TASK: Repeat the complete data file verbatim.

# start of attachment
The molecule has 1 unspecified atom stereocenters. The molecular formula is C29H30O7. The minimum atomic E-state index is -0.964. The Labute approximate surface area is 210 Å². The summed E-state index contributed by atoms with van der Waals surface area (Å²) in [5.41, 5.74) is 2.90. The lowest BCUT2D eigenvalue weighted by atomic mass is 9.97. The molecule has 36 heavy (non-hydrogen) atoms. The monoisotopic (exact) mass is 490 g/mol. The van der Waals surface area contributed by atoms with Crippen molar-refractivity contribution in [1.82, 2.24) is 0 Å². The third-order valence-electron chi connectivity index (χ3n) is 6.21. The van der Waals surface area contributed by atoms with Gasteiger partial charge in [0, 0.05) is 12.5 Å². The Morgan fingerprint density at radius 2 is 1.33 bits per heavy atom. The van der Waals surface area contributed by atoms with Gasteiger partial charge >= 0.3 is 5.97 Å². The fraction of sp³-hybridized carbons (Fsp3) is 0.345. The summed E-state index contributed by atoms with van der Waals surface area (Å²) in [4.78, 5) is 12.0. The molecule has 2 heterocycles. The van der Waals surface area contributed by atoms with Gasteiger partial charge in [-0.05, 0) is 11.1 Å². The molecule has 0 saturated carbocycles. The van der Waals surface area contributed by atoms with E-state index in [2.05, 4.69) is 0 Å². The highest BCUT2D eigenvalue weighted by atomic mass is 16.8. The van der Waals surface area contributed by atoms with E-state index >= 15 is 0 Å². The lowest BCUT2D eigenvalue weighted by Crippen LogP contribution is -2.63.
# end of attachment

The molecule has 1 unspecified atom stereocenters. The molecular formula is C29H30O7. The minimum atomic E-state index is -0.964. The Labute approximate surface area is 210 Å². The summed E-state index contributed by atoms with van der Waals surface area (Å²) in [5.41, 5.74) is 2.90. The lowest BCUT2D eigenvalue weighted by atomic mass is 9.97. The molecule has 36 heavy (non-hydrogen) atoms. The monoisotopic (exact) mass is 490 g/mol. The van der Waals surface area contributed by atoms with Crippen molar-refractivity contribution in [1.82, 2.24) is 0 Å². The third-order valence-electron chi connectivity index (χ3n) is 6.21. The van der Waals surface area contributed by atoms with Gasteiger partial charge in [0, 0.05) is 12.5 Å². The Morgan fingerprint density at radius 2 is 1.33 bits per heavy atom. The van der Waals surface area contributed by atoms with Gasteiger partial charge >= 0.3 is 5.97 Å². The fraction of sp³-hybridized carbons (Fsp3) is 0.345. The summed E-state index contributed by atoms with van der Waals surface area (Å²) in [4.78, 5) is 12.0. The molecule has 2 heterocycles. The van der Waals surface area contributed by atoms with Gasteiger partial charge in [-0.05, 0) is 11.1 Å². The molecule has 0 saturated carbocycles. The van der Waals surface area contributed by atoms with E-state index in [2.05, 4.69) is 0 Å². The highest BCUT2D eigenvalue weighted by atomic mass is 16.8. The van der Waals surface area contributed by atoms with E-state index >= 15 is 0 Å². The lowest BCUT2D eigenvalue weighted by Crippen LogP contribution is -2.63.